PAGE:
Pet Project: Unnatural Selection
Appetite for the Unnatural
There are good Magic cards, fromto , and there are bad Magic cards, from to . But what players often miss are that the cards that aren't really good or bad - instead they are, if you like, so bad they're good. These are the cards that serve a function that is so niche and hyper-specific, they seem useless – but in the right deck, can become the lynchpin of an entire strategy. Today, we’re building around one of my favourite examples of this kind of card:
I first stumbled across infinite combos - a loving home.years ago and found it a fascinating card almost immediately. It's the kind of card that immediately gets the brewing gears in my brain whirring; how exactly do we make such a bad card good? Today, that's what we hope to answer, as we find this forgotten Apocalypse rare - which sees play in fewer than 3000 decks, with many of them revolving around a few specific
Shapeshifter typal decks – a surprisingly popular theme, aiming at messing with creature types to get value from niche typal payoffs like .most commonly sees play in
But don’t worry – we’re making a much spicier list than a Shapeshifter typal deck today. The real advantage ofover similar cards like is that the allows us to fiddle with our opponents' creatures as well. This allows us to do two of my favourite things possible in Commander– do ridiculously wacky things our opponents would never expect, and slot some of the most unplayable cards ever printed into our list.
Take, for instance: bizarrely non-legendary, and unfortunately costing hundreds of dollars thanks to his place on the reserved list. Unless you keep getting crushed by your friend’s Djiin typal deck, he usually isn’t worth playing – indeed, the King sees play in only 93 decks on EDHREC. But combine him with an , and suddenly we’ve got a repeatable for only one mana. Even spicier than the King is , allowing us to repeatedly gun down a number of creatures equal to the amount of mana at our disposal.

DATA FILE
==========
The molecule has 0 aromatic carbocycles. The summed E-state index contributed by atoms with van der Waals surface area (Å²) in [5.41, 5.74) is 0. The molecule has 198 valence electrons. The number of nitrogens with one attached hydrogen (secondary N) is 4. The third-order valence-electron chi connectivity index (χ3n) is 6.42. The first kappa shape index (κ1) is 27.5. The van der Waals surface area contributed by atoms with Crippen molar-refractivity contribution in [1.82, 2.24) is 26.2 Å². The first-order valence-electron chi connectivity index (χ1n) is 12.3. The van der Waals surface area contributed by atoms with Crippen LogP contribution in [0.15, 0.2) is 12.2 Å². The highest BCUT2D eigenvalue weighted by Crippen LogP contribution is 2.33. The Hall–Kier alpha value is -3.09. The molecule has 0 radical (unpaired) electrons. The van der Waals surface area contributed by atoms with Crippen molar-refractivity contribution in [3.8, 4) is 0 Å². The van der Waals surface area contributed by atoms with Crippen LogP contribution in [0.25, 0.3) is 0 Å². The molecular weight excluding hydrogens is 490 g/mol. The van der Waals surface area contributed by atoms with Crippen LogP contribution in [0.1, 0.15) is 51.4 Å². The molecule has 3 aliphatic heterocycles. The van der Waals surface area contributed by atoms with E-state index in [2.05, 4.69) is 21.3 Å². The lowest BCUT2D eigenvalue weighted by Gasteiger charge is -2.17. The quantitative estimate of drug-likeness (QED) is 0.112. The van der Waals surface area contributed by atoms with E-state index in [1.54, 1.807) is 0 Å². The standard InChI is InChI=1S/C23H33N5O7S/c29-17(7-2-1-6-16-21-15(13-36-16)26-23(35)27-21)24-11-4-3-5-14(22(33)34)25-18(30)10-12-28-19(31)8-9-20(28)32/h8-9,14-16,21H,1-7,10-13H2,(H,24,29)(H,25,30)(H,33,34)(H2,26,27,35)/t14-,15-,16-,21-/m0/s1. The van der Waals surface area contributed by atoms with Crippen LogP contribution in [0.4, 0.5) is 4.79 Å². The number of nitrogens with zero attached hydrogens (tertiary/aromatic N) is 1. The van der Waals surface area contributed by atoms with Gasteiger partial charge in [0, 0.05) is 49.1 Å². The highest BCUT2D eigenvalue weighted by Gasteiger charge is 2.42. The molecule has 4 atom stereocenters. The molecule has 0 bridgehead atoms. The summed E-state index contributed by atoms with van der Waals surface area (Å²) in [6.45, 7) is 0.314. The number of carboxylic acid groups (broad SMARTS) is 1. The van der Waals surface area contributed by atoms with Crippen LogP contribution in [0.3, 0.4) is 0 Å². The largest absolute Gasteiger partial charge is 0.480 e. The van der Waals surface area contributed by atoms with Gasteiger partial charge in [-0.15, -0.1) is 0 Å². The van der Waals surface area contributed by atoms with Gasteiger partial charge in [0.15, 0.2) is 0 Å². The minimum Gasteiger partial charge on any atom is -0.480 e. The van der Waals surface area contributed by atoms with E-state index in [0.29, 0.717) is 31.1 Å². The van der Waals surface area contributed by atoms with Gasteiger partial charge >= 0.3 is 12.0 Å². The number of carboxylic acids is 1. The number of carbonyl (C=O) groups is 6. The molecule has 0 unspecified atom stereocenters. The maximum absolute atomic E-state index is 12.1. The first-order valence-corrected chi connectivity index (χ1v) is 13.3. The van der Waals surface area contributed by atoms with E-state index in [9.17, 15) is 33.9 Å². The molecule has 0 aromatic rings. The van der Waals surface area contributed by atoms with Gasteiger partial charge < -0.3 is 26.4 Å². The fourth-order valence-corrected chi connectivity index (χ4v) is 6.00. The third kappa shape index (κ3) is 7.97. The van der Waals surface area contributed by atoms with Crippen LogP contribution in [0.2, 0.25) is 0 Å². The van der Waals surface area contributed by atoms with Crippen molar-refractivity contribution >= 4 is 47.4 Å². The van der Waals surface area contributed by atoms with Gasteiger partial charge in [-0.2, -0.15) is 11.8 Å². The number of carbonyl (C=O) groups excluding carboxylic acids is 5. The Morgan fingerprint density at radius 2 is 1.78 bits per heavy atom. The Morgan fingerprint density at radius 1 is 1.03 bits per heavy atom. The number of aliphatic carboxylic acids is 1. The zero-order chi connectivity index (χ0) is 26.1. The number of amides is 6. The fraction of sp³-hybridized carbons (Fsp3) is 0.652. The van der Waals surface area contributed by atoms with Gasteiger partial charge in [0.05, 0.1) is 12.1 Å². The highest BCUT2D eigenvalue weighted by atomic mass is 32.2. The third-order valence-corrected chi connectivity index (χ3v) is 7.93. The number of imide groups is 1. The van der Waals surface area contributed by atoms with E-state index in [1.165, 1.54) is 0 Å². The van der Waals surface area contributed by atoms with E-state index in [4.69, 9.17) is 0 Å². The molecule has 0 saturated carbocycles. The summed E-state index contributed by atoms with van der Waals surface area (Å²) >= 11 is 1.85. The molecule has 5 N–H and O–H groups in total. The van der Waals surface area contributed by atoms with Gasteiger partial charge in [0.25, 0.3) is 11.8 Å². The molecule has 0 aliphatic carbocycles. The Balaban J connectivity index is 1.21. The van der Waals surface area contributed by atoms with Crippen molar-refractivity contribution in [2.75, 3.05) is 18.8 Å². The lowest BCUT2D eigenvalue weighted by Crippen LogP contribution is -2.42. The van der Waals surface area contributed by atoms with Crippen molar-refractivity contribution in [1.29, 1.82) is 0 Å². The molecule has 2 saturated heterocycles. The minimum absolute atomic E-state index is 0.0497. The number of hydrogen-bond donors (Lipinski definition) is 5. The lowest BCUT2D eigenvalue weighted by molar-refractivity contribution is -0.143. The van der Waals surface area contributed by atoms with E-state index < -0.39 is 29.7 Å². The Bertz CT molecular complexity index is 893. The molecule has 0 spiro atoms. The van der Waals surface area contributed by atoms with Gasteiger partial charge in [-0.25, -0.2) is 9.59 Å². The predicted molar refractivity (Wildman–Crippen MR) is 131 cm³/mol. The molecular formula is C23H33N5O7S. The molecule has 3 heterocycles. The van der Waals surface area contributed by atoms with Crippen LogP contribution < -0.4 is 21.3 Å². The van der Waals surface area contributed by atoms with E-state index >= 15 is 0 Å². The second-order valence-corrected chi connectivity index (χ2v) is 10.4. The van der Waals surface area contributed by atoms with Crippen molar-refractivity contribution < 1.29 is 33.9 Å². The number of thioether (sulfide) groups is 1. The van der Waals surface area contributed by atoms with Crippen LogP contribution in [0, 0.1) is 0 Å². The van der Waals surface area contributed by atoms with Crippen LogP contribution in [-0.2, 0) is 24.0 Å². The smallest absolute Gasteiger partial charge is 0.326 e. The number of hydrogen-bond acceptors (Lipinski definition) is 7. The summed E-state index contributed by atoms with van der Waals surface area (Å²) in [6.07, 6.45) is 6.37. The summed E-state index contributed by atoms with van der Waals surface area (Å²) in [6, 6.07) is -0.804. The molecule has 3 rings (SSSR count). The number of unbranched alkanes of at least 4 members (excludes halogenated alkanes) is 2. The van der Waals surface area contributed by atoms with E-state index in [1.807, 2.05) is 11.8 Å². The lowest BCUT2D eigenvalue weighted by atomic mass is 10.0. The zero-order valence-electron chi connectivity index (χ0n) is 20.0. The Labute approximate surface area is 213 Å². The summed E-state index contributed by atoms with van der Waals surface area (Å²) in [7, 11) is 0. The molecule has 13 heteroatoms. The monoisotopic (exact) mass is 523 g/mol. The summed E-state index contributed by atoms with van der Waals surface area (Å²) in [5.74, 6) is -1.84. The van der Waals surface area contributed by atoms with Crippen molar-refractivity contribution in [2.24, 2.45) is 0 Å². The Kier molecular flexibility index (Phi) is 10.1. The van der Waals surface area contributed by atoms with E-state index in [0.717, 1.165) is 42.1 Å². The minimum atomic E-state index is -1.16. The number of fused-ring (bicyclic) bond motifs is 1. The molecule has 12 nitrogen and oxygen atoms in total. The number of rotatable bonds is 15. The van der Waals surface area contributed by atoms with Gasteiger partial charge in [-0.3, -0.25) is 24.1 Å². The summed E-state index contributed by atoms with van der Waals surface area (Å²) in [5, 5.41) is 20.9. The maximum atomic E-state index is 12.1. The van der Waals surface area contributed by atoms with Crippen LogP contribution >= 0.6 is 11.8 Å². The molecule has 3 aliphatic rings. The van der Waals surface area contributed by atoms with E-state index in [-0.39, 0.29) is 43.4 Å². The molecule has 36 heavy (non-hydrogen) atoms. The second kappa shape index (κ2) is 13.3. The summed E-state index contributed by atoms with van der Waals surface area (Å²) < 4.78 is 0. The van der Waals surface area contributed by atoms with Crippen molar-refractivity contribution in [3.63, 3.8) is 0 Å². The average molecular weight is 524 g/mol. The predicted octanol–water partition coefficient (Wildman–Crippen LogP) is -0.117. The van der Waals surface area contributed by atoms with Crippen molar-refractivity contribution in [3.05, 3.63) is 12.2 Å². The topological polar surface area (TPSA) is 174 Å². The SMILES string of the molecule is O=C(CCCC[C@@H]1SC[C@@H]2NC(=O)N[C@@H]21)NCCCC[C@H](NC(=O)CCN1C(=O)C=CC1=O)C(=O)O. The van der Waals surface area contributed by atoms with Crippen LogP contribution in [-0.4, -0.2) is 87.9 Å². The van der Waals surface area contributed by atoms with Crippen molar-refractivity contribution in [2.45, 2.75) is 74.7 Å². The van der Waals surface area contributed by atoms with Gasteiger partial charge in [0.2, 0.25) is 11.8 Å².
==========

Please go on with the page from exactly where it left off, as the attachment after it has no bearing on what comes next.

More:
Picking a General
Immediately, I knew we wanted to be in five colors – the weird typal hosers we’re looking for come in all colors of mana. My first pick was, once one of the go-to commanders for any five color typal deck – but not only did her name conjure up bad memories, I soon found an infinitely better option: .
There's a reason why decks commanded by the EDHREC's salt score index, for instance, is an even saltier card than extra turn effects like - and I can't think of a better way of managing that salt than making a deck built around wanting our opponent's creatures to be Slivers.are among the most popular homes for the : the two pair together to give us a repeatable effect. In my experience, some players find Slivers a salt-inducing archetype. According to
Filling the Deck Out
The first thing to do when building around any secret commander is to find similar effects. I achieved this by combing through Shapeshifter typal lists, and was surprised to find a number of similar cards: